Coupled Behavior Representation, Modeling, Analysis, and Reasoning

Publisher:
Institute of Electrical and Electronics Engineers (IEEE)
Publication Type:
Journal Article
Citation:
IEEE Intelligent Systems, 2014, 29 (4), pp. 66 - 69
Issue Date:
2014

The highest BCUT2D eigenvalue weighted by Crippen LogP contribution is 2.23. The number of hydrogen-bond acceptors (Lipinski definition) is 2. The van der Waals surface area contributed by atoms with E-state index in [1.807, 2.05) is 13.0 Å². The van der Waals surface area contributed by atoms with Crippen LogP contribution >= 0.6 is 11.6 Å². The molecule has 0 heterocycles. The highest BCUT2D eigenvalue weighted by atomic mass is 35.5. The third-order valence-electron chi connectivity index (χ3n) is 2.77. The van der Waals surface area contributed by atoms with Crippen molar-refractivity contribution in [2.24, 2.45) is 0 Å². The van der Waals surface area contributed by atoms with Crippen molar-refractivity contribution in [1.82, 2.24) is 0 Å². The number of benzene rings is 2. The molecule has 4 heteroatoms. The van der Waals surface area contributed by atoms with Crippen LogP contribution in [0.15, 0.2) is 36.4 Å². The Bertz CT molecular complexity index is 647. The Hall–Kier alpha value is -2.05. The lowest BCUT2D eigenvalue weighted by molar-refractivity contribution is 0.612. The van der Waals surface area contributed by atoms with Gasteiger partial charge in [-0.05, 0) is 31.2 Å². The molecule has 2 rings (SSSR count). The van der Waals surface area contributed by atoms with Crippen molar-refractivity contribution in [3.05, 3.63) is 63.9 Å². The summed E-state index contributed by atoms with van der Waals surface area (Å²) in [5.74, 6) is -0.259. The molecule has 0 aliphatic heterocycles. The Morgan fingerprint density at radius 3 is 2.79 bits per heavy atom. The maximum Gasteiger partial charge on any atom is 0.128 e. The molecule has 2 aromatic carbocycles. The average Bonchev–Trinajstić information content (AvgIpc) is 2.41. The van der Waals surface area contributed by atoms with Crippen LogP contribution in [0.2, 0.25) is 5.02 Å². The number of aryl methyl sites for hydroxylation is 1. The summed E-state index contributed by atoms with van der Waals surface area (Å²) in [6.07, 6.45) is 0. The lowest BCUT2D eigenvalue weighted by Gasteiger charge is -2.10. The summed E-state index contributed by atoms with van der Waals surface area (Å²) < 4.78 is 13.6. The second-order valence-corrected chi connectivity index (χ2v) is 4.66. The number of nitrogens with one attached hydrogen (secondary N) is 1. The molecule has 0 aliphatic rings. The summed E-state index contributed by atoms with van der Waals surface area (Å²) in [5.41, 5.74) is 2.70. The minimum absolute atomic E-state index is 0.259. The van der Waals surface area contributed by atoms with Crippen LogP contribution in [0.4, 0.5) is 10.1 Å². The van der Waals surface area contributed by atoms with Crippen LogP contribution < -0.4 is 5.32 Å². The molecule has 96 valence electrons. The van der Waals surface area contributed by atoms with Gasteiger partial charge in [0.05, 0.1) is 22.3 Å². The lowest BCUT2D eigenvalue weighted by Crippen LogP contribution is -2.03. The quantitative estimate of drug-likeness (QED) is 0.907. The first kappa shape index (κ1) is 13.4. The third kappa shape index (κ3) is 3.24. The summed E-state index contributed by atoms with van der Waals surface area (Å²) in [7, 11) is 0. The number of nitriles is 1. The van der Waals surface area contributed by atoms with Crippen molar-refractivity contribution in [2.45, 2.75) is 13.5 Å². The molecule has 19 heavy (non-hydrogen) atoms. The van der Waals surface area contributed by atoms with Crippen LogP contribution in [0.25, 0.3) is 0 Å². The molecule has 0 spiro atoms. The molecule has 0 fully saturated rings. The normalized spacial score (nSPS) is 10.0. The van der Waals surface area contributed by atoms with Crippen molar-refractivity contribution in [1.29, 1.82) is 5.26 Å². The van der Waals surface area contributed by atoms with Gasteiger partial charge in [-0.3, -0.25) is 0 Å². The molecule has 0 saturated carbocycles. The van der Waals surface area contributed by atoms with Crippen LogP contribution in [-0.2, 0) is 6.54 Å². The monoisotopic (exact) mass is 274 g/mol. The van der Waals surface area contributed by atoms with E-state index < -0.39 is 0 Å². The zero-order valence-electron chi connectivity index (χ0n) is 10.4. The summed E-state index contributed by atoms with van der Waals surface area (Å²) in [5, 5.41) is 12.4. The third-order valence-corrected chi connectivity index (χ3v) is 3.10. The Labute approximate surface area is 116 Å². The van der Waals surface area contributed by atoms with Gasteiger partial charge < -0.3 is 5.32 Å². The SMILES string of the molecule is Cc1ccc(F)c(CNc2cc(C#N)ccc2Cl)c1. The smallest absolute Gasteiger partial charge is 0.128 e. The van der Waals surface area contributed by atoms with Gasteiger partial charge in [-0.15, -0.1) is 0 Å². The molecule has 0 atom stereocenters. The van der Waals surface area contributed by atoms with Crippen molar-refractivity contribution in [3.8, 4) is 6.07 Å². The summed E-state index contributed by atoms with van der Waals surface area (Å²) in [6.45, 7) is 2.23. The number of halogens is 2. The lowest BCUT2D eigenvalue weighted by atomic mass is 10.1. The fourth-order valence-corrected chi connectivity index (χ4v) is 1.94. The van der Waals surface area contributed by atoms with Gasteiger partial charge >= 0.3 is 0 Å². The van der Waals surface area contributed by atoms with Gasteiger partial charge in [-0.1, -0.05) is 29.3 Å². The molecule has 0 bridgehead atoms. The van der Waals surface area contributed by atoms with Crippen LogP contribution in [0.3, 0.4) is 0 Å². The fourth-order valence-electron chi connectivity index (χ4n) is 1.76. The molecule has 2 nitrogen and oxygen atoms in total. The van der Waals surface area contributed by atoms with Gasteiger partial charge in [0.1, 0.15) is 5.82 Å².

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Behavior refers to the action, reaction, or property of an entity, human or otherwise, to situations or stimuli in its environment.1 The in-depth analysis of behavior has been increasingly recognized as a crucial means for understanding and disclosing interior driving forces and intrinsic cause-effects on business and social applications, including Web community analysis, counter-terrorism, fraud detection, and customer relationship management. With the deepening and widening of social/business intelligences and their networking, the concept of behavior is in great demand to be consolidated and formalized to deeply scrutinize the native behavior intention, lifecycle, and impact on complex problems and business issues. Although there’s an emerging focus on deep behavior studies, such as social network analysis,2 periodic behavior analysis3 and behavior informatics approach,1 previous research work has mainly focused on individual behaviors without considering the interactions of them. However, with increasing network and community-based events as well as their applications, such as group-based crime and social network interactions, coupling relationships between behaviors contribute to the intrinsic causes and impacts of eventual business and social problems. In the real-world applications, group behavior interactions (that is, coupled behaviors) are widely seen in natural, social, and artificial behavior-related problems. Complex behavior and social applications often exhibit strong explicit or implicit coupling relationships both between their entities and properties. Moreover, it’s also quite difficult to model, analyze, and check behaviors coupled with one another due to the complexity from data, domain, context, and impact perspectives. Due to the emerging popularity and importance of coupled behaviors, the representation, modeling, analysis, mining and learning, and determination of coupled behaviors are becoming increasingly essential yet challenging in ubiquitous behavioral applications and problem-solving techniques. They inevitably and undoubtedly constitute new computing opportunities and technological innovations, and thus we refer to them as coupled behavior informatics, which is an important branch of behavior computing and analytics.4 Coupled behavior informatics consists of methodologies, techniques, and practical tools for exploring human, organizational, artificial/virtual, qualitative, and quantitative behaviors, their interactions and relationships, the formation and decomposition of behavior-oriented groups, and collective intelligence. Here, we present the limitations of current research, and explore the needs, opportunities, challenges, prospects, and trends of coupled behavior informatics in terms of coupled behavior representation and modeling as well as analysis and reasoning
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